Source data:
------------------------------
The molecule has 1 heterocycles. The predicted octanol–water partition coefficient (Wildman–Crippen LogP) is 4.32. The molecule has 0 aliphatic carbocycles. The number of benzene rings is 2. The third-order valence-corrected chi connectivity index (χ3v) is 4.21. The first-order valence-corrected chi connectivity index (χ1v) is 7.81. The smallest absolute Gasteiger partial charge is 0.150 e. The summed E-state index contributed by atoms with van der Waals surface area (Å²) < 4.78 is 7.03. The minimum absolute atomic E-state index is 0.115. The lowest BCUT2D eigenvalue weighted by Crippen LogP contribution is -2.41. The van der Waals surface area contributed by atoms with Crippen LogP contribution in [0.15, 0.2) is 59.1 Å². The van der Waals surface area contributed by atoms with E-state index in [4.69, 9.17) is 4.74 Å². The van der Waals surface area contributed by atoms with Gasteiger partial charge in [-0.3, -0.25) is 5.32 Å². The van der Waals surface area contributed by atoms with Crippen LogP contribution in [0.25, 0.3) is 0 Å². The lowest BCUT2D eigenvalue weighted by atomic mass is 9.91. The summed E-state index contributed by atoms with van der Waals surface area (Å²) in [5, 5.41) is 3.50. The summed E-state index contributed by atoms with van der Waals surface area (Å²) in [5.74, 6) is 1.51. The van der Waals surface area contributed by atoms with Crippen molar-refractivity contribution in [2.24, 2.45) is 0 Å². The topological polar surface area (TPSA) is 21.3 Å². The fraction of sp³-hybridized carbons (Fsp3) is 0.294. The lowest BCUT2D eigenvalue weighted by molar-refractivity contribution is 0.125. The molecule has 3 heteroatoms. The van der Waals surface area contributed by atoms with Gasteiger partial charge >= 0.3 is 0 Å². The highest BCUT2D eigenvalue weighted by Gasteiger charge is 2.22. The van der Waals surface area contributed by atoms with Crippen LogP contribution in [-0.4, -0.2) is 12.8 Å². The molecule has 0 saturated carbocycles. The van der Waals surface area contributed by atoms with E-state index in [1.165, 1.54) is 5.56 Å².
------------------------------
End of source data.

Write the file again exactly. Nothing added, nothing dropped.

The molecule has 1 heterocycles. The predicted octanol–water partition coefficient (Wildman–Crippen LogP) is 4.32. The molecule has 0 aliphatic carbocycles. The number of benzene rings is 2. The third-order valence-corrected chi connectivity index (χ3v) is 4.21. The first-order valence-corrected chi connectivity index (χ1v) is 7.81. The smallest absolute Gasteiger partial charge is 0.150 e. The summed E-state index contributed by atoms with van der Waals surface area (Å²) < 4.78 is 7.03. The minimum absolute atomic E-state index is 0.115. The lowest BCUT2D eigenvalue weighted by Crippen LogP contribution is -2.41. The van der Waals surface area contributed by atoms with Crippen LogP contribution in [0.15, 0.2) is 59.1 Å². The van der Waals surface area contributed by atoms with E-state index in [4.69, 9.17) is 4.74 Å². The van der Waals surface area contributed by atoms with Gasteiger partial charge in [-0.3, -0.25) is 5.32 Å². The van der Waals surface area contributed by atoms with Crippen LogP contribution in [0.25, 0.3) is 0 Å². The lowest BCUT2D eigenvalue weighted by atomic mass is 9.91. The summed E-state index contributed by atoms with van der Waals surface area (Å²) in [5, 5.41) is 3.50. The summed E-state index contributed by atoms with van der Waals surface area (Å²) in [5.74, 6) is 1.51. The van der Waals surface area contributed by atoms with Crippen molar-refractivity contribution in [2.24, 2.45) is 0 Å². The topological polar surface area (TPSA) is 21.3 Å². The fraction of sp³-hybridized carbons (Fsp3) is 0.294. The lowest BCUT2D eigenvalue weighted by molar-refractivity contribution is 0.125. The molecule has 3 heteroatoms. The van der Waals surface area contributed by atoms with Gasteiger partial charge >= 0.3 is 0 Å². The highest BCUT2D eigenvalue weighted by Gasteiger charge is 2.22. The van der Waals surface area contributed by atoms with Crippen LogP contribution in [-0.4, -0.2) is 12.8 Å². The molecule has 0 saturated carbocycles. The van der Waals surface area contributed by atoms with E-state index in [1.165, 1.54) is 5.56 Å².